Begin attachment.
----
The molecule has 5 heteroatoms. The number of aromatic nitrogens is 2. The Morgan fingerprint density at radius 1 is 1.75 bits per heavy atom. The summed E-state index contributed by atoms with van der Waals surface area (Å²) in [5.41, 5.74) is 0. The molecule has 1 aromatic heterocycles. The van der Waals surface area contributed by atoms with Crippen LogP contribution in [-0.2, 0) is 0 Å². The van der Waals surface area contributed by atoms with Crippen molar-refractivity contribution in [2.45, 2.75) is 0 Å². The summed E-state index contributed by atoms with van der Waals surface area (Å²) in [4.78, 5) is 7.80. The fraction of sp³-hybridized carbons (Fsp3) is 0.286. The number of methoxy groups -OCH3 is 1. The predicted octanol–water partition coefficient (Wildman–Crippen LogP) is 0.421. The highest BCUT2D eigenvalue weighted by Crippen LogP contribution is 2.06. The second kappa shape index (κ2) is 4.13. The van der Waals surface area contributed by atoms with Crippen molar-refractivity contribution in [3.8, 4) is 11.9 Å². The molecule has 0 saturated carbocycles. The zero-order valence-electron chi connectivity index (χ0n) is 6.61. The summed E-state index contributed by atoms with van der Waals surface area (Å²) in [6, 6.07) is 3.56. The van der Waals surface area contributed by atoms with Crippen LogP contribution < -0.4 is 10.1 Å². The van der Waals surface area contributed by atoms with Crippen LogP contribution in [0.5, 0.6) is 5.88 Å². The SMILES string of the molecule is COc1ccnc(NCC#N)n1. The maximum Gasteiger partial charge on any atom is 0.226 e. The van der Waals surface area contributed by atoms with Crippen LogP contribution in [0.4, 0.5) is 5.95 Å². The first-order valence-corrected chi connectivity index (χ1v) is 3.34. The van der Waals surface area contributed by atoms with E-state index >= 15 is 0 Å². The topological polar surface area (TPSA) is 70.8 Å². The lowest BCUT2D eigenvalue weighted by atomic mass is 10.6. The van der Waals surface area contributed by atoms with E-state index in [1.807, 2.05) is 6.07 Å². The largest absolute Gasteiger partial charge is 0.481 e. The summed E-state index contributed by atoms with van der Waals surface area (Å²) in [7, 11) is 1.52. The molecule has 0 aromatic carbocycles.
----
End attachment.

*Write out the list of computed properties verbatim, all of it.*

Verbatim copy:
The molecule has 5 heteroatoms. The number of aromatic nitrogens is 2. The Morgan fingerprint density at radius 1 is 1.75 bits per heavy atom. The summed E-state index contributed by atoms with van der Waals surface area (Å²) in [5.41, 5.74) is 0. The molecule has 1 aromatic heterocycles. The van der Waals surface area contributed by atoms with Crippen LogP contribution in [-0.2, 0) is 0 Å². The van der Waals surface area contributed by atoms with Crippen molar-refractivity contribution in [2.45, 2.75) is 0 Å². The summed E-state index contributed by atoms with van der Waals surface area (Å²) in [4.78, 5) is 7.80. The fraction of sp³-hybridized carbons (Fsp3) is 0.286. The number of methoxy groups -OCH3 is 1. The predicted octanol–water partition coefficient (Wildman–Crippen LogP) is 0.421. The highest BCUT2D eigenvalue weighted by Crippen LogP contribution is 2.06. The second kappa shape index (κ2) is 4.13. The van der Waals surface area contributed by atoms with Crippen molar-refractivity contribution in [3.8, 4) is 11.9 Å². The molecule has 0 saturated carbocycles. The zero-order valence-electron chi connectivity index (χ0n) is 6.61. The summed E-state index contributed by atoms with van der Waals surface area (Å²) in [6, 6.07) is 3.56. The van der Waals surface area contributed by atoms with Crippen LogP contribution < -0.4 is 10.1 Å². The van der Waals surface area contributed by atoms with Crippen LogP contribution in [0.5, 0.6) is 5.88 Å². The SMILES string of the molecule is COc1ccnc(NCC#N)n1. The maximum Gasteiger partial charge on any atom is 0.226 e. The van der Waals surface area contributed by atoms with Crippen LogP contribution in [0.4, 0.5) is 5.95 Å². The first-order valence-corrected chi connectivity index (χ1v) is 3.34. The van der Waals surface area contributed by atoms with E-state index >= 15 is 0 Å². The topological polar surface area (TPSA) is 70.8 Å². The lowest BCUT2D eigenvalue weighted by atomic mass is 10.6. The van der Waals surface area contributed by atoms with E-state index in [1.807, 2.05) is 6.07 Å². The largest absolute Gasteiger partial charge is 0.481 e. The summed E-state index contributed by atoms with van der Waals surface area (Å²) in [7, 11) is 1.52. The molecule has 0 aromatic carbocycles.